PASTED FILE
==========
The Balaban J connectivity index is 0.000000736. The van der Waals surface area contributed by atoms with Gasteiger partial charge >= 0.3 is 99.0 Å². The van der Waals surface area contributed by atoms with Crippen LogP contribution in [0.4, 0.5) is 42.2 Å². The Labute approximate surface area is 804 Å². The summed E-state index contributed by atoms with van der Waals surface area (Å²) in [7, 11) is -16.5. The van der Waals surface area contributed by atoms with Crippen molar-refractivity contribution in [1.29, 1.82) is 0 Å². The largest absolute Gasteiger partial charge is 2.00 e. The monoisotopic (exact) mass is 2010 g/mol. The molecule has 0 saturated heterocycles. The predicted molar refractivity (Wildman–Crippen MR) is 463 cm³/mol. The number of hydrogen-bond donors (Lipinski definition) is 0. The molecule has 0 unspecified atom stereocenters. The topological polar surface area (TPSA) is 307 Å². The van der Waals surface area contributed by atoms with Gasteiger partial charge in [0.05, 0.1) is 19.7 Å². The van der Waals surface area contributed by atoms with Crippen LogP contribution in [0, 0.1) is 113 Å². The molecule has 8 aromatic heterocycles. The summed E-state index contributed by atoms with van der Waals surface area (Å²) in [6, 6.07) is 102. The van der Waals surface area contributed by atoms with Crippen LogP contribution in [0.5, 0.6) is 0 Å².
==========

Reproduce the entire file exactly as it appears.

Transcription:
The Balaban J connectivity index is 0.000000736. The van der Waals surface area contributed by atoms with Gasteiger partial charge >= 0.3 is 99.0 Å². The van der Waals surface area contributed by atoms with Crippen LogP contribution in [0.4, 0.5) is 42.2 Å². The Labute approximate surface area is 804 Å². The summed E-state index contributed by atoms with van der Waals surface area (Å²) in [7, 11) is -16.5. The van der Waals surface area contributed by atoms with Crippen molar-refractivity contribution in [1.29, 1.82) is 0 Å². The largest absolute Gasteiger partial charge is 2.00 e. The monoisotopic (exact) mass is 2010 g/mol. The molecule has 0 saturated heterocycles. The predicted molar refractivity (Wildman–Crippen MR) is 463 cm³/mol. The number of hydrogen-bond donors (Lipinski definition) is 0. The molecule has 0 unspecified atom stereocenters. The topological polar surface area (TPSA) is 307 Å². The van der Waals surface area contributed by atoms with Gasteiger partial charge in [0.05, 0.1) is 19.7 Å². The van der Waals surface area contributed by atoms with Crippen LogP contribution in [0, 0.1) is 113 Å². The molecule has 8 aromatic heterocycles. The summed E-state index contributed by atoms with van der Waals surface area (Å²) in [6, 6.07) is 102. The van der Waals surface area contributed by atoms with Crippen LogP contribution in [0.5, 0.6) is 0 Å².